Learn These Tricks to Strike up a Conversation with Any Strangers

A lot of us have been in this situation:

You plan to go to a party with a friend, but at the last moment they drop out. You decide to go anyway, figuring that, chances are, you’ll know someone there.

But upon going to the party you find a place full of total strangers. If you’re anything like I was, you’d spend in the corner, quietly by yourself until someone spoke to you. That, or go home.

The above has happened to me quite frequently. Whatever fear, or psychological barrier that stopped me from simply speaking to someone seemed an insurmountable obstacle. Yet I wanted nothing more than to speak. Though with me it was good old fashioned social anxiety, but there can be many reasons for having trouble speaking to strangers.

You may even find that some strangers you can speak to with ease, but others, things are much more difficult. But why?

Why can speaking to strangers be so hard?

If you find it harder to speak to some more than others, it’s possible that you consciously or subconsciously consider there to be a greater risk.[1] Perhaps this is a person you find attractive, is someone you want to become good friends, or someone who may be able to introduce you to new and interesting people.

While talking to them you might find yourself in a state of analysis, and fear that you may be saying something that will make them go away, or even dislike you. Doing this, and holding a conversation at the same time is near enough impossible. It can be extremely disheartening too, especially if you feel they have social skills on a level above you (to them, its possible you seem fine).

The sense of risk may also be the same cause for not talking if you face a room full of strangers, you want to go up to someone and speak. But in your mind the want to make a great first impression seems incredibly difficult. So you say nothing or nothing comes up.

This is hugely exacerbated if you have social anxiety disorder. Which at times feels like a prison exclusive to you, however, social anxiety is the third most common mental health issue, behind alcoholism and depression.[2] So, in a room full of people, its perfectly possible that many people are having, the same difficulties talking to strangers, but may have coping mechanisms, or social skills built out of tremendous strain.

You know, and I know that overcoming this is very important for personal development. Talking to strangers is ultimately something you will have to do daily. Finding it difficult, or even impossible has, I think held me back immeasurably, perhaps you know this too?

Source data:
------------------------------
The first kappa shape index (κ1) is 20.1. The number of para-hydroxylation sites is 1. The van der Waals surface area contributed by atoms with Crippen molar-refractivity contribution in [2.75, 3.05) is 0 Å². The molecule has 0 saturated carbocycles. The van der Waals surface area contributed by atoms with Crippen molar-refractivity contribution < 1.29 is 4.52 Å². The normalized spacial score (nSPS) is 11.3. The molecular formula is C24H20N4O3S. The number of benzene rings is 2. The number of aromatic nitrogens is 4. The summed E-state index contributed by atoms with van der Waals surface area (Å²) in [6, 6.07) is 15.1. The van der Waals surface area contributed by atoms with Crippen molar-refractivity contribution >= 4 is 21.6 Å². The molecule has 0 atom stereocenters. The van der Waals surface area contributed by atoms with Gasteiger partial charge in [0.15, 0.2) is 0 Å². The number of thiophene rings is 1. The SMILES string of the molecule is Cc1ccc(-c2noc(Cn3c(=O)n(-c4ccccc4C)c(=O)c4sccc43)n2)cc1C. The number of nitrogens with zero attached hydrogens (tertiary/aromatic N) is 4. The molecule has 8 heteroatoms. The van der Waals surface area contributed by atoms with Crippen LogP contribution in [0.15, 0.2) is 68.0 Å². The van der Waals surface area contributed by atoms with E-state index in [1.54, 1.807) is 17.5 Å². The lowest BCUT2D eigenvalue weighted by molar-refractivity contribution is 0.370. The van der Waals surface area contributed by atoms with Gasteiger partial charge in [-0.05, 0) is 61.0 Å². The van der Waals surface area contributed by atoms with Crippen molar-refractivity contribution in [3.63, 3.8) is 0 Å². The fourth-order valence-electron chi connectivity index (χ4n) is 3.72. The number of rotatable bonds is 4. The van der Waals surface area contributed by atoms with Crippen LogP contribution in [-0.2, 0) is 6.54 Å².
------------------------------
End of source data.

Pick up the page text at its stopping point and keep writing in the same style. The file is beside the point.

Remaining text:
How can I overcome the social anxiety?

Despite the way it feels, these problems and difficulties are extremely common. Many people privately go through these hardships. Some have overcome them completely, or have just developed more social and communication skills than they used to have. But its important to know that any difficulties you have can be overcome.

Personally, I found that silly small talk was a fine way to break down the barriers, I felt no need to worry about impressing them. You are for them to know as much as they are for you to know… if that make sense.

There are hundreds of other ways.

  • Some even suggest initiating a casual game of tic-tac-toe.[3] If they decide to play, you can be mentally focused on the game, and not the conversation. Perhaps you might even find that words come more freely as you are no longer thinking about what to say, but playing the game.
  • Smile, people find happy people more approachable. If you seem quiet in the corner, people may misinterpret that as being standoffish. If you smile, they may initiate the conversation with you, without you needing to initiate things with them.
  • Before you start talking, don’t worry about the outcome of the conversation of have any aims or desires about getting anything from it.[4] This should help alleviate any pressure you may feel.
  • Remind yourself that they are strangers, you’ve gone through your life without them having an opinion of you, if the extremely unlikely event of them thinking negatively of you, or are unaffected by the conversation. Then literally nothing has changed.
  • If you are talking, but don’t know how to keep the conversation going, avoid the desire to keep asking questions. Though this encourages them to talk instead of you, it puts them at a bit of pressure to answer. They may find them feeling as if they are being interviewed.
    Instead maybe talking about where you are, observations, or if you want to know more about them, make a statement that encourages a reply.[5] Like “This is a pretty nice X, I’m glad I came”
    This may also make you seem relaxed and outgoing.
  • Be aware that nobody likes awkward silences and conversations, so if you find yourself in one, its as much up to them to resolve it as it is up to you.
  • Be interested in people. Pretty much all social interaction is wrapped in protocol and asinine small talk. It can be rare to talk to someone who seems genuinely interested in you or what you have to say. If you are the one with that interest in people. Then they will flock to you.

There are of course hundreds of books and articles about this subject (you are reading one!). I recommend Dale Carnegie’s How to Win Friends and Influence People. It is a classic for a reason.

Reference

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